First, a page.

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A psychological experiment


I had participated in an experiment. We were told that we are matched to pairs. Only one person in each pair would make a decision. According to this decision, the profits were split. If the total gain is X, then it relies completely on player A how this gain is divided. The other player remains inactive.

I was to make the decision. I thought I should play fair instead of trying to maximize my profit. The first round had passed when I realised how the game was set up.

We were required to fill in our “randomly” chosen role. The game consisted of multiple rounds with variations in each round, but there was only one position to fill in our role. That means that in every round, we had the same role. So, if it was true that our decisions affected others, then half of the people would be inactive throughout the experiment. It is a waste, don’t you think? So, we can assume that everyone had role A and there was no person who was affected by our decision (strictly speaking, this is not the only possible conclusion (finding out about fake rules does not determine the correct ones) but for all practical purposes, it is good enough). They tricked us to be sure that we make our choices while we know we might hurt someone else.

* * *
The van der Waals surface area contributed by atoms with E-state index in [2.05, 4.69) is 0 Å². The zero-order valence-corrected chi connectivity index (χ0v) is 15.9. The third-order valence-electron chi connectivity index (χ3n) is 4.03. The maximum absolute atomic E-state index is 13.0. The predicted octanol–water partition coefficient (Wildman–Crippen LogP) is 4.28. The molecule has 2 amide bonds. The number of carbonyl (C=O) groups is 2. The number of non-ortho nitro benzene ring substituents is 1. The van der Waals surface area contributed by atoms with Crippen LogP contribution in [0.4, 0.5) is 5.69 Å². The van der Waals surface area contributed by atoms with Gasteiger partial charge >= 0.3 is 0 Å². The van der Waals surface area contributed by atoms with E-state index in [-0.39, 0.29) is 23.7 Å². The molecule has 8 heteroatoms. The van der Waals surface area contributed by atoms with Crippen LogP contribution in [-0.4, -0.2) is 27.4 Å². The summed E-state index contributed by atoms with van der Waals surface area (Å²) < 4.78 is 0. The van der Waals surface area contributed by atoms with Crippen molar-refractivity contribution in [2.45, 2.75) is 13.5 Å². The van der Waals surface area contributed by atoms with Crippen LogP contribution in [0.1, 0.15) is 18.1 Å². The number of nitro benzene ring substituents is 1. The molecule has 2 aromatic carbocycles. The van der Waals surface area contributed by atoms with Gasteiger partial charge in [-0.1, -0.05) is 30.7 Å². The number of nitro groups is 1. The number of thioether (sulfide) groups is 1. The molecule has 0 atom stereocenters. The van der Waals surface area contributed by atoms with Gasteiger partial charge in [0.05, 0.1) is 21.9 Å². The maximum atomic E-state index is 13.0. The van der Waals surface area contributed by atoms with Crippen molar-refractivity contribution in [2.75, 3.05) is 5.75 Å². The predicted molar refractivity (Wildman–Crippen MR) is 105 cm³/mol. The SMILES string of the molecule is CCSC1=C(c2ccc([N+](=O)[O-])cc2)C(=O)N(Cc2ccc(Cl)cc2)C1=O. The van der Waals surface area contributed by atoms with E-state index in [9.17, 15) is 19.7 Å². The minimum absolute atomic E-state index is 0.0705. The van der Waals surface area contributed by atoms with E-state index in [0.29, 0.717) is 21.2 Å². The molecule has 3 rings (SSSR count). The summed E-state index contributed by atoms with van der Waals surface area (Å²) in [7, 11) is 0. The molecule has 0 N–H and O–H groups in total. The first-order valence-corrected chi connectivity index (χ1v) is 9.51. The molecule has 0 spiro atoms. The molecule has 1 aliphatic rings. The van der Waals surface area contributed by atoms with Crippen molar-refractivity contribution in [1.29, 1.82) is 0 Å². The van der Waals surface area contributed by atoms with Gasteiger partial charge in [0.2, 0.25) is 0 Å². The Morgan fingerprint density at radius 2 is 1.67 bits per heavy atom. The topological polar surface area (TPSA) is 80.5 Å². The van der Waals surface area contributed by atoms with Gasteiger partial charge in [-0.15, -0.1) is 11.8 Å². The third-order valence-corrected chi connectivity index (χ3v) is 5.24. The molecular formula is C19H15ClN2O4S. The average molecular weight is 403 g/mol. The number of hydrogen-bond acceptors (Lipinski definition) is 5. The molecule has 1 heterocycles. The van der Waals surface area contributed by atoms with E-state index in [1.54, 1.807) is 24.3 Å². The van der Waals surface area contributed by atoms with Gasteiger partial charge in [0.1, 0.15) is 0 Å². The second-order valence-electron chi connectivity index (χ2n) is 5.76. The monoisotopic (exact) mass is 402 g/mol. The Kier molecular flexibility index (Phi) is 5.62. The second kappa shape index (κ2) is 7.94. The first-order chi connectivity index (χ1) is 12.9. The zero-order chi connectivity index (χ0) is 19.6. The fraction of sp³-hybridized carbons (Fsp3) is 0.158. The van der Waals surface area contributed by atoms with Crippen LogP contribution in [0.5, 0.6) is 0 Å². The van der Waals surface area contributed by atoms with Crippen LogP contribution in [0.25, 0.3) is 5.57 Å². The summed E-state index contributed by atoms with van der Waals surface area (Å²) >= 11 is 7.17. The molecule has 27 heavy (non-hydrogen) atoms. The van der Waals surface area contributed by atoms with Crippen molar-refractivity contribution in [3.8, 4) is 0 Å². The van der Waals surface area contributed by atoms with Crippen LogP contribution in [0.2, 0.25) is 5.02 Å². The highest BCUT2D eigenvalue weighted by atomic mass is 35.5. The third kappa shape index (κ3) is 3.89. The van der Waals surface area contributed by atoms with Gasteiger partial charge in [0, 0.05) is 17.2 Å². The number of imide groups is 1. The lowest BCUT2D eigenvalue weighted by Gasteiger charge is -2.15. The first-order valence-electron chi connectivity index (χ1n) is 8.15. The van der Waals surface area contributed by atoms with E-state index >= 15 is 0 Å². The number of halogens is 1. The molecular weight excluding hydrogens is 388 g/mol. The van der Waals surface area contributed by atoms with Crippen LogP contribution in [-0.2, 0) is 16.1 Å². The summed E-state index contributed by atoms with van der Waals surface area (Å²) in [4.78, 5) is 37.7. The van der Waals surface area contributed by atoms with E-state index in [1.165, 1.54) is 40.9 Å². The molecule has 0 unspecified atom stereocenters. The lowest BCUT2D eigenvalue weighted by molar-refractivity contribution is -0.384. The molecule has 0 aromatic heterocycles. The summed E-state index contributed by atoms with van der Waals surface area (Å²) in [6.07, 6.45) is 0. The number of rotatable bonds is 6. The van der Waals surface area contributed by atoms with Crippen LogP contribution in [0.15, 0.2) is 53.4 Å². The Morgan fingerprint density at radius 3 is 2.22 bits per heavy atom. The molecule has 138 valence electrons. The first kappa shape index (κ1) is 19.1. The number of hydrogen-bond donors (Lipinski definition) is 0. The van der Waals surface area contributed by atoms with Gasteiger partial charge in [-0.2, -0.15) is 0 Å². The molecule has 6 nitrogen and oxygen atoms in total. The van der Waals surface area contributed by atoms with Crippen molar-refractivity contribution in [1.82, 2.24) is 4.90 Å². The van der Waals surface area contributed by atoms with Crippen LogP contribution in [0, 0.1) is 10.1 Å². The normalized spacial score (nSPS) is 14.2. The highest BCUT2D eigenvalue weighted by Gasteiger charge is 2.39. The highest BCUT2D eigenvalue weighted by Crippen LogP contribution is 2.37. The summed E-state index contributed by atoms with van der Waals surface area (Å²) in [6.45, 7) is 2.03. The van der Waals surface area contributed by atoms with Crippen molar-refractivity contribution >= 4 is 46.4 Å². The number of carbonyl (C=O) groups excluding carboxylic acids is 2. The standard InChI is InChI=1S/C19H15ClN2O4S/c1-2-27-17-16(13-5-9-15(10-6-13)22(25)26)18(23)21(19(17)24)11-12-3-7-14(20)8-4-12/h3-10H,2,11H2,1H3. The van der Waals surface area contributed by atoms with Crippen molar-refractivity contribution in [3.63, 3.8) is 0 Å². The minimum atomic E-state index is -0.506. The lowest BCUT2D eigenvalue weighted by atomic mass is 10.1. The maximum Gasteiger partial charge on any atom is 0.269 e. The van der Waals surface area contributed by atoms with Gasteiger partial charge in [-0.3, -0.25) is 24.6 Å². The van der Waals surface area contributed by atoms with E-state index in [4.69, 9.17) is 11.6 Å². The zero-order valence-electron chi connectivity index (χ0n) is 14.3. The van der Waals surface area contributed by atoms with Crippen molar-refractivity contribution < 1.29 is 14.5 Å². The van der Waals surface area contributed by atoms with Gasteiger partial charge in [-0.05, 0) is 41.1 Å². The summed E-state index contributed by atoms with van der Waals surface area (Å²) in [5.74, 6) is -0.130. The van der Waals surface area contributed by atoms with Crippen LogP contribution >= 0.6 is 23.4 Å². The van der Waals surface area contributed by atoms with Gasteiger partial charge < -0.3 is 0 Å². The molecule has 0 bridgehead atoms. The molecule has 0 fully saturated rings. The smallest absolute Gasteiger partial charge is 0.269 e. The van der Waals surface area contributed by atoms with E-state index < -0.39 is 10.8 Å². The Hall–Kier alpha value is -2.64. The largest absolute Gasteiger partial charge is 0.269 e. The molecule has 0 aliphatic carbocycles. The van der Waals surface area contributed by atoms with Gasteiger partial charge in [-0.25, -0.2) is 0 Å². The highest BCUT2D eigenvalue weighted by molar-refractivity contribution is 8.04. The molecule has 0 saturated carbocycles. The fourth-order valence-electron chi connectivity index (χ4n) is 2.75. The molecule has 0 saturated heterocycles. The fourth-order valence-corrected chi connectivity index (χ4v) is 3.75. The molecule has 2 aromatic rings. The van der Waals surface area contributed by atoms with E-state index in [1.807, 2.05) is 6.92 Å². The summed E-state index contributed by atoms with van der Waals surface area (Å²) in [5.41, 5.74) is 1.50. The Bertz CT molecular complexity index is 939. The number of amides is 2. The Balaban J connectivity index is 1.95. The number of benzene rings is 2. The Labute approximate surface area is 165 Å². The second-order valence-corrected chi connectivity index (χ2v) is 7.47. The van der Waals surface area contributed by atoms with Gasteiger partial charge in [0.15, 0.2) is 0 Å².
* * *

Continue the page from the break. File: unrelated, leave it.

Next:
After the first round, I had still to take some decisions. I thought about it. Should I, now, act selfishly, since I can assume that no other person is hurt by my decision? Well, then, I would provide misleading evidence to the researchers who were conducting the experiment, in contrast to my beliefs. Should I, then, act like I didn’t see what they were doing? I proceeded it in this way, but I am now convinced that was not my best strategy.

They also provided some space where we could explain our reasoning. I still don’t know whether I should try to maximize my profit. Nevertheless, I should have pointed out that I find out about the set up of the experiment and then make them aware of my conscious choice, either by accepting a lower payoff and thus, making a bold statement, or by taking the extra money and then explaining that I didn’t think that it was necessary to buy the credibility of my “vote”.

Moral of the story: Full disclosure. How did I forget about it?


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